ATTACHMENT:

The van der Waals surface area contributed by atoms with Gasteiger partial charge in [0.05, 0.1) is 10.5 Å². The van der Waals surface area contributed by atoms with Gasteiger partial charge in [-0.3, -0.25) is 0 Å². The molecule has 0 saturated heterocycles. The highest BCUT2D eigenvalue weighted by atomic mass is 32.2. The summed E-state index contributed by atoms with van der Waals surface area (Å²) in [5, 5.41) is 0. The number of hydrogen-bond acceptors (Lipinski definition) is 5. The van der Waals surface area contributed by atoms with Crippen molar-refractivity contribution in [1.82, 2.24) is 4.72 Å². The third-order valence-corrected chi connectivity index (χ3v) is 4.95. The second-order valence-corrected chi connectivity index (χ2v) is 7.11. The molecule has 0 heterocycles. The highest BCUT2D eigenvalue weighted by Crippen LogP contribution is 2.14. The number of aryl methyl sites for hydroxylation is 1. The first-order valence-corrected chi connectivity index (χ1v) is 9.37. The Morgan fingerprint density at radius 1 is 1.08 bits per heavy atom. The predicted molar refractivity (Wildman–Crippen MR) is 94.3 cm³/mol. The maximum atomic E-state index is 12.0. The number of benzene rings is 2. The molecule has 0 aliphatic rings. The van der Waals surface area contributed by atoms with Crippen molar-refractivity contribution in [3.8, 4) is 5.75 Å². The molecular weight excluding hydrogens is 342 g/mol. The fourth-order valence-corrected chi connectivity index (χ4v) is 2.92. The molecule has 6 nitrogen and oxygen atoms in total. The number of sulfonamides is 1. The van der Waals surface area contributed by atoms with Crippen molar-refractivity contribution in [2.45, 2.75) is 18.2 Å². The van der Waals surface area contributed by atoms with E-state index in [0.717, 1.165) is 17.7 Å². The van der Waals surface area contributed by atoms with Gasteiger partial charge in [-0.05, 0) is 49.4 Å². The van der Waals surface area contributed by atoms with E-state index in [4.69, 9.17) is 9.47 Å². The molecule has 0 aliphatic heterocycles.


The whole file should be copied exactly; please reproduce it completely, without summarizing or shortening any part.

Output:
The van der Waals surface area contributed by atoms with Gasteiger partial charge in [0.05, 0.1) is 10.5 Å². The van der Waals surface area contributed by atoms with Gasteiger partial charge in [-0.3, -0.25) is 0 Å². The molecule has 0 saturated heterocycles. The highest BCUT2D eigenvalue weighted by atomic mass is 32.2. The summed E-state index contributed by atoms with van der Waals surface area (Å²) in [5, 5.41) is 0. The number of hydrogen-bond acceptors (Lipinski definition) is 5. The van der Waals surface area contributed by atoms with Crippen molar-refractivity contribution in [1.82, 2.24) is 4.72 Å². The third-order valence-corrected chi connectivity index (χ3v) is 4.95. The second-order valence-corrected chi connectivity index (χ2v) is 7.11. The molecule has 0 heterocycles. The highest BCUT2D eigenvalue weighted by Crippen LogP contribution is 2.14. The number of aryl methyl sites for hydroxylation is 1. The first-order valence-corrected chi connectivity index (χ1v) is 9.37. The Morgan fingerprint density at radius 1 is 1.08 bits per heavy atom. The predicted molar refractivity (Wildman–Crippen MR) is 94.3 cm³/mol. The maximum atomic E-state index is 12.0. The number of benzene rings is 2. The molecule has 0 aliphatic rings. The van der Waals surface area contributed by atoms with Crippen molar-refractivity contribution in [3.8, 4) is 5.75 Å². The molecular weight excluding hydrogens is 342 g/mol. The fourth-order valence-corrected chi connectivity index (χ4v) is 2.92. The molecule has 6 nitrogen and oxygen atoms in total. The number of sulfonamides is 1. The van der Waals surface area contributed by atoms with Crippen molar-refractivity contribution in [2.45, 2.75) is 18.2 Å². The van der Waals surface area contributed by atoms with E-state index in [0.717, 1.165) is 17.7 Å². The van der Waals surface area contributed by atoms with Gasteiger partial charge in [-0.05, 0) is 49.4 Å². The van der Waals surface area contributed by atoms with E-state index in [4.69, 9.17) is 9.47 Å². The molecule has 0 aliphatic heterocycles.